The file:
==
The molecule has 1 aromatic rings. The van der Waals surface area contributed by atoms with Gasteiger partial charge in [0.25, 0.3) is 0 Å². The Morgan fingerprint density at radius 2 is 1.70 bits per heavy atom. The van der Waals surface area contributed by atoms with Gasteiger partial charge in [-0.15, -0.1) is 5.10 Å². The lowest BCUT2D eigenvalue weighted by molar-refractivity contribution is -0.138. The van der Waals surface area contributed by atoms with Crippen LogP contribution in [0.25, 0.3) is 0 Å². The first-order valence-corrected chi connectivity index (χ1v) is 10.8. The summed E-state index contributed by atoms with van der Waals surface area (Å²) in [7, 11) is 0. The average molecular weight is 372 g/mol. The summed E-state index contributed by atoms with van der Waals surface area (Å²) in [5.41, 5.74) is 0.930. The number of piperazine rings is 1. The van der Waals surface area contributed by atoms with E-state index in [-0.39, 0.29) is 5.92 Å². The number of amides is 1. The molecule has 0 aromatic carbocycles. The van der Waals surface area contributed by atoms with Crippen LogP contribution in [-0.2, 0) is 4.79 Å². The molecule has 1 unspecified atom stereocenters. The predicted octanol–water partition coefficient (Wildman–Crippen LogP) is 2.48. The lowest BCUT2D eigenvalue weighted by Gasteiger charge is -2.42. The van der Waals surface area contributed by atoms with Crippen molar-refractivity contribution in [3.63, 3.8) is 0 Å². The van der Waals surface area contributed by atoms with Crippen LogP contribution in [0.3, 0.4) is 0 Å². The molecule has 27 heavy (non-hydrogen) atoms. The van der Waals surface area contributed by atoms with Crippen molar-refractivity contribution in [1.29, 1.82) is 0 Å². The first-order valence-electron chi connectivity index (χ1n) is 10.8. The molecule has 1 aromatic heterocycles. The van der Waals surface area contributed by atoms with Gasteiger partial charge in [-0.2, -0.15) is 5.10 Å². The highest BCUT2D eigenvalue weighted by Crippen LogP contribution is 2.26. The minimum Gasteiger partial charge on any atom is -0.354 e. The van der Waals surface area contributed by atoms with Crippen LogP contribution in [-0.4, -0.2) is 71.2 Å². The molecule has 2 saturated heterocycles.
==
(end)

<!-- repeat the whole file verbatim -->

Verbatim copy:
The molecule has 1 aromatic rings. The van der Waals surface area contributed by atoms with Gasteiger partial charge in [0.25, 0.3) is 0 Å². The Morgan fingerprint density at radius 2 is 1.70 bits per heavy atom. The van der Waals surface area contributed by atoms with Gasteiger partial charge in [-0.15, -0.1) is 5.10 Å². The lowest BCUT2D eigenvalue weighted by molar-refractivity contribution is -0.138. The van der Waals surface area contributed by atoms with Crippen LogP contribution in [0.25, 0.3) is 0 Å². The first-order valence-corrected chi connectivity index (χ1v) is 10.8. The summed E-state index contributed by atoms with van der Waals surface area (Å²) in [7, 11) is 0. The average molecular weight is 372 g/mol. The summed E-state index contributed by atoms with van der Waals surface area (Å²) in [5.41, 5.74) is 0.930. The number of piperazine rings is 1. The van der Waals surface area contributed by atoms with E-state index in [-0.39, 0.29) is 5.92 Å². The number of amides is 1. The molecule has 0 aromatic carbocycles. The van der Waals surface area contributed by atoms with Crippen LogP contribution in [-0.2, 0) is 4.79 Å². The molecule has 1 unspecified atom stereocenters. The predicted octanol–water partition coefficient (Wildman–Crippen LogP) is 2.48. The lowest BCUT2D eigenvalue weighted by Gasteiger charge is -2.42. The van der Waals surface area contributed by atoms with Crippen molar-refractivity contribution in [3.63, 3.8) is 0 Å². The van der Waals surface area contributed by atoms with Crippen LogP contribution in [0.3, 0.4) is 0 Å². The molecule has 27 heavy (non-hydrogen) atoms. The van der Waals surface area contributed by atoms with Crippen molar-refractivity contribution in [1.29, 1.82) is 0 Å². The first-order valence-electron chi connectivity index (χ1n) is 10.8. The molecule has 1 aromatic heterocycles. The van der Waals surface area contributed by atoms with Gasteiger partial charge in [-0.2, -0.15) is 5.10 Å². The highest BCUT2D eigenvalue weighted by Crippen LogP contribution is 2.26. The minimum Gasteiger partial charge on any atom is -0.354 e. The van der Waals surface area contributed by atoms with Crippen LogP contribution in [-0.4, -0.2) is 71.2 Å². The molecule has 2 saturated heterocycles.